Ann Margret Montemayor
Sam Bachman collects programs and ticket stubs when he goes to the circus to remind himself of fond memories of his days working for Ringling Brothers and Barnum & Bailey Circus.
Ann Margret Montemayor
May 24, 2012
For 15 years, Sam Bachman worked with a bunch of clowns, beasts and show-offs.
It wasn’t your regular desk job at Ringling Brothers and Barnum & Bailey Circus, and there were always a few dangers.
Bachman’s main job was to care for three horses, but he also set up props and helped with general circus setup. One of his most dangerous tasks was when he had to lead three horses into the ring for their performance. After releasing the two horses on either side of him, he had to jump out of the way so he wasn’t trampled by the third coming behind him.
Although he always made it out of harm’s way in time, he was dragged by a horse while training one day.
“I was black and blue and sore for a while after that,” he said.
Bachman, Osawatomie, started working for the circus in the early 1960s when he was 19. He traveled by train to 49 states, Canada and Mexico, getting the chance to sightsee and meet celebrities everywhere he went.
“I liked traveling around and seeing things,” he said.
While in Seattle in 1962, during the World’s Fair, he met Elvis Presley while Presley was filming “It Happened at the World’s Fair.” During his travels, he also met Dean Martin and Jerry Lewis, Sonny and Cher, and Harland David Sanders, better known as KFC’s Colonel Sanders.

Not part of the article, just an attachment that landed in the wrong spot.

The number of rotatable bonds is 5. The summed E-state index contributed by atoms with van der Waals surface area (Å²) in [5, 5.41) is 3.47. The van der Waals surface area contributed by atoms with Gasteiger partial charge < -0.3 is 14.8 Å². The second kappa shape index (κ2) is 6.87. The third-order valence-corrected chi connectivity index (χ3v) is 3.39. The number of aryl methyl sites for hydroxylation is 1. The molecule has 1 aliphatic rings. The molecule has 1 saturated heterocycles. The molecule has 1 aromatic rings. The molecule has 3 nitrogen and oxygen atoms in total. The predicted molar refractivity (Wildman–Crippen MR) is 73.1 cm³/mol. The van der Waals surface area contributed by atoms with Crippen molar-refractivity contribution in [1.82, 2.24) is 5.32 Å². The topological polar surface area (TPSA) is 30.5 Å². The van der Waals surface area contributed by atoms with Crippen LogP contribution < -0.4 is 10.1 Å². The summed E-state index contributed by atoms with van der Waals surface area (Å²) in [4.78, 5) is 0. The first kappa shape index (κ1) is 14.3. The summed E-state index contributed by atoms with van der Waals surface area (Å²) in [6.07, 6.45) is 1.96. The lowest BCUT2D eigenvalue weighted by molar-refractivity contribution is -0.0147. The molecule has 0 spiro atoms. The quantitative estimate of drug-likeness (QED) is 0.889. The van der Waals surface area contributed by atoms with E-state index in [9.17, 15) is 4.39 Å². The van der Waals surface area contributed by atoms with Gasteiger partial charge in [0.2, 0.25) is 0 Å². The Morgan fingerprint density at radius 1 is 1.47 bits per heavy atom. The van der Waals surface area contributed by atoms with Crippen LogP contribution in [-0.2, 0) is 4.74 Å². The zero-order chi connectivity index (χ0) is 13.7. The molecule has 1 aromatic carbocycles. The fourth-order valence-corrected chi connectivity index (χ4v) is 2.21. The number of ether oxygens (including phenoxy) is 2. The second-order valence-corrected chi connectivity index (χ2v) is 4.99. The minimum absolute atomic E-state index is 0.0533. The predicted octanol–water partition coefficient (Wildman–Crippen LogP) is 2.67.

Sanders was filming a commercial with the circus, and afterwards, he bought chicken for the entire crew, Bachman said.
“I saw him in advertisements ,and he looked so good in that white suit,” Bachman said. “I didn’t know if he looked as good in person, but he did.”
Life in the circus was always exciting, but Bachman frequently found himself in precarious situations, like the time he was rigging lights just a few feet from the ceiling of the Astrodome in Houston.
There were always lions, elephants, zebras and tigers — one so tame Bachman could reach his hand in the cage to pet it. A friendly two-headed zebra also caused a stir, Bachman remembers.
“You could go up and pet it just like it was a horse,” he added.
Audiences loved the animals, but the high-wire act was the biggest hit while he worked in the circus.
Hearing loss and medical issues caused Bachman to leave the circus, but he still goes to watch it every time it comes to Kansas City.
Bachman lost all of his personal photos from his circus days in the 2007 Osawatomie flood, but he helps keep the memories alive with the ticket stubs and programs from each performance he attends.